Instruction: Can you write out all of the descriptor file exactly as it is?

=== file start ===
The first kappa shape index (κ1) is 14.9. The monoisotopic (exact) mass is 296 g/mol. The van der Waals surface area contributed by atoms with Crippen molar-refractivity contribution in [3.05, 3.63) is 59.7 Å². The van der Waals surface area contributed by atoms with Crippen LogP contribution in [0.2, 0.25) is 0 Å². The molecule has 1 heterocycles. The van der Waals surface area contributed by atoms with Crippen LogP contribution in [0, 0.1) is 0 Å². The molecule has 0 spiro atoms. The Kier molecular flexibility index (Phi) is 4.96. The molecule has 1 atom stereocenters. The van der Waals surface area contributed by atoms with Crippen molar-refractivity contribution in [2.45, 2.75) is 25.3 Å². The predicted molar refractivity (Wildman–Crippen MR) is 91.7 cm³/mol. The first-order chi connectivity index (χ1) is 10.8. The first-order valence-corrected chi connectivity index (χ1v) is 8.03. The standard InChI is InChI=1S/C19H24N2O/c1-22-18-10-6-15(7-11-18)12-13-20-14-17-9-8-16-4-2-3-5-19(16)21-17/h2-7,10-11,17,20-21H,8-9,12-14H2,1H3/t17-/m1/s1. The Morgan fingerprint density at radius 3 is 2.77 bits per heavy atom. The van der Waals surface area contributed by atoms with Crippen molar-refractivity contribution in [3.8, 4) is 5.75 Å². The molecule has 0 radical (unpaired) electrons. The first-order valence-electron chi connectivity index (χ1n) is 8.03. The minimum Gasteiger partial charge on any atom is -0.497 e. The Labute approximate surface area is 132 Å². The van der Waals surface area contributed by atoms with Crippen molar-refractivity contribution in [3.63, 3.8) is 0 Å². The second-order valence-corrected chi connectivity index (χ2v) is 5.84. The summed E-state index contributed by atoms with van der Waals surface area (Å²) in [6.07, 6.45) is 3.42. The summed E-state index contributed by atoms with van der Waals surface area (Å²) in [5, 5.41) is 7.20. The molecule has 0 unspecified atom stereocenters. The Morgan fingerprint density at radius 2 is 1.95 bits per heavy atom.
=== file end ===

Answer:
The first kappa shape index (κ1) is 14.9. The monoisotopic (exact) mass is 296 g/mol. The van der Waals surface area contributed by atoms with Crippen molar-refractivity contribution in [3.05, 3.63) is 59.7 Å². The van der Waals surface area contributed by atoms with Crippen LogP contribution in [0.2, 0.25) is 0 Å². The molecule has 1 heterocycles. The van der Waals surface area contributed by atoms with Crippen LogP contribution in [0, 0.1) is 0 Å². The molecule has 0 spiro atoms. The Kier molecular flexibility index (Phi) is 4.96. The molecule has 1 atom stereocenters. The van der Waals surface area contributed by atoms with Crippen molar-refractivity contribution in [2.45, 2.75) is 25.3 Å². The predicted molar refractivity (Wildman–Crippen MR) is 91.7 cm³/mol. The first-order chi connectivity index (χ1) is 10.8. The first-order valence-corrected chi connectivity index (χ1v) is 8.03. The standard InChI is InChI=1S/C19H24N2O/c1-22-18-10-6-15(7-11-18)12-13-20-14-17-9-8-16-4-2-3-5-19(16)21-17/h2-7,10-11,17,20-21H,8-9,12-14H2,1H3/t17-/m1/s1. The Morgan fingerprint density at radius 3 is 2.77 bits per heavy atom. The van der Waals surface area contributed by atoms with Crippen molar-refractivity contribution in [3.8, 4) is 5.75 Å². The molecule has 0 radical (unpaired) electrons. The first-order valence-electron chi connectivity index (χ1n) is 8.03. The minimum Gasteiger partial charge on any atom is -0.497 e. The Labute approximate surface area is 132 Å². The van der Waals surface area contributed by atoms with Crippen molar-refractivity contribution in [3.63, 3.8) is 0 Å². The second-order valence-corrected chi connectivity index (χ2v) is 5.84. The summed E-state index contributed by atoms with van der Waals surface area (Å²) in [6.07, 6.45) is 3.42. The summed E-state index contributed by atoms with van der Waals surface area (Å²) in [5, 5.41) is 7.20. The molecule has 0 unspecified atom stereocenters. The Morgan fingerprint density at radius 2 is 1.95 bits per heavy atom.